Galilei, Galileo, Discourse concerning the natation of bodies, 1663

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            <p type="main">
              <s>
                <pb pagenum="407"/>
              this Weight ſhould deſcend more than that, or that more than this;
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              and therefore they make an
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              Equilibrium,
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              and their Moments continue
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              of ſemblable and equall Vertue.</s>
            </p>
            <p type="main">
              <s>The ſecond Principle is; That</s>
            </p>
            <p type="head">
              <s>AXIOME II.</s>
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            <p type="main">
              <s>
                <emph type="italics"/>
              The Moment and Force of the Gravity, is encreaſed by
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              the Velocity of the Motion.
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              </s>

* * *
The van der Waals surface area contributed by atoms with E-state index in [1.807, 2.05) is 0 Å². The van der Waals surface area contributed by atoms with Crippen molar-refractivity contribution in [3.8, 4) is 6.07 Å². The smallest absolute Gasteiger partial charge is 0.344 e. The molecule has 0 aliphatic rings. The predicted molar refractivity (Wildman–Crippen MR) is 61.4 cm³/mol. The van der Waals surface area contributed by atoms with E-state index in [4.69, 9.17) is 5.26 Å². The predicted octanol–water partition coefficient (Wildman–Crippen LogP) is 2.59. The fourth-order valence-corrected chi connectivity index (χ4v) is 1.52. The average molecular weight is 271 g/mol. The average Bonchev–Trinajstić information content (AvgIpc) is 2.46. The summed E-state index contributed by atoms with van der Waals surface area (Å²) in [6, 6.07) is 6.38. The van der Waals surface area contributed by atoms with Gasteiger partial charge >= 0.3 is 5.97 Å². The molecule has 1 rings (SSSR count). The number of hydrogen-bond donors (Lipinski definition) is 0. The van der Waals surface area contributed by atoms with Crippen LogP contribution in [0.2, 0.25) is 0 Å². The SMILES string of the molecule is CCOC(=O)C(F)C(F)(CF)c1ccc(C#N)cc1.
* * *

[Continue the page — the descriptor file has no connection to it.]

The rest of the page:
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            <p type="main">
              <s>So that Weights abſolutely equall, but conjoyned with Velocity
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              unequall, are of Force, Moment and Vertue unequall: and the
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              more potent, the more ſwift, according to the proportion of the Ve­
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              locity of the one, to the Velocity of the other. </s>
              <s>Of this we have a
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              very pertinent example in the Balance or Stiliard of unequall Arms,
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              at which Weights abſolutely equall being ſuſpended, they do not
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              weigh down, and gravitate equally, but that which is at a greater
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              diſtance from the Centre, about which the Beam moves, deſcends,
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              raiſing the other, and the Motion of this which aſcends is ſlow, and
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              the other ſwift: and ſuch is the Force and Vertue, which from the
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              Velocity of the Mover, is conferred on the Moveable, which receives
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              it, that it can exquiſitely compenſate, as much more Weight added to
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              the other ſlower Moveable: ſo that if of the Arms of the Balance,
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              one were ten times as long as the other, whereupon in the Beames